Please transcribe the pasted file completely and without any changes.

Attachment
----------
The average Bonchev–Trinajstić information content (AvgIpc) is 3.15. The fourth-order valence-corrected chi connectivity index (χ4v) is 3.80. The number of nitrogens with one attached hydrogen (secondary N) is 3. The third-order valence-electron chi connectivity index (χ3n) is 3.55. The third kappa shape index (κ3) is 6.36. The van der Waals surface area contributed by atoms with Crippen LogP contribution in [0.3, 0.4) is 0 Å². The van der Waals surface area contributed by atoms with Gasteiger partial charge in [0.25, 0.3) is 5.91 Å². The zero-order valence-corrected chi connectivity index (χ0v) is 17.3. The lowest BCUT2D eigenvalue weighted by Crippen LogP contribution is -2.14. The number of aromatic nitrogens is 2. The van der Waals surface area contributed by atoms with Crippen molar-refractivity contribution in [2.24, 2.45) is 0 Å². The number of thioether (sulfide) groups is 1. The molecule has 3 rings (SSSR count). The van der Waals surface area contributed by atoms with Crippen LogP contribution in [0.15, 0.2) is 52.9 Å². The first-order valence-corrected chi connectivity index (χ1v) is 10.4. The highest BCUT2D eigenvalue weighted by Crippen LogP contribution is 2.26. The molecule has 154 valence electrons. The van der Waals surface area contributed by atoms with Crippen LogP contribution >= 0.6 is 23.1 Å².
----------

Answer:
The average Bonchev–Trinajstić information content (AvgIpc) is 3.15. The fourth-order valence-corrected chi connectivity index (χ4v) is 3.80. The number of nitrogens with one attached hydrogen (secondary N) is 3. The third-order valence-electron chi connectivity index (χ3n) is 3.55. The third kappa shape index (κ3) is 6.36. The van der Waals surface area contributed by atoms with Crippen LogP contribution in [0.3, 0.4) is 0 Å². The van der Waals surface area contributed by atoms with Gasteiger partial charge in [0.25, 0.3) is 5.91 Å². The zero-order valence-corrected chi connectivity index (χ0v) is 17.3. The lowest BCUT2D eigenvalue weighted by Crippen LogP contribution is -2.14. The number of aromatic nitrogens is 2. The van der Waals surface area contributed by atoms with Crippen molar-refractivity contribution in [2.24, 2.45) is 0 Å². The number of thioether (sulfide) groups is 1. The molecule has 3 rings (SSSR count). The van der Waals surface area contributed by atoms with Crippen LogP contribution in [0.15, 0.2) is 52.9 Å². The first-order valence-corrected chi connectivity index (χ1v) is 10.4. The highest BCUT2D eigenvalue weighted by Crippen LogP contribution is 2.26. The molecule has 154 valence electrons. The van der Waals surface area contributed by atoms with Crippen LogP contribution >= 0.6 is 23.1 Å².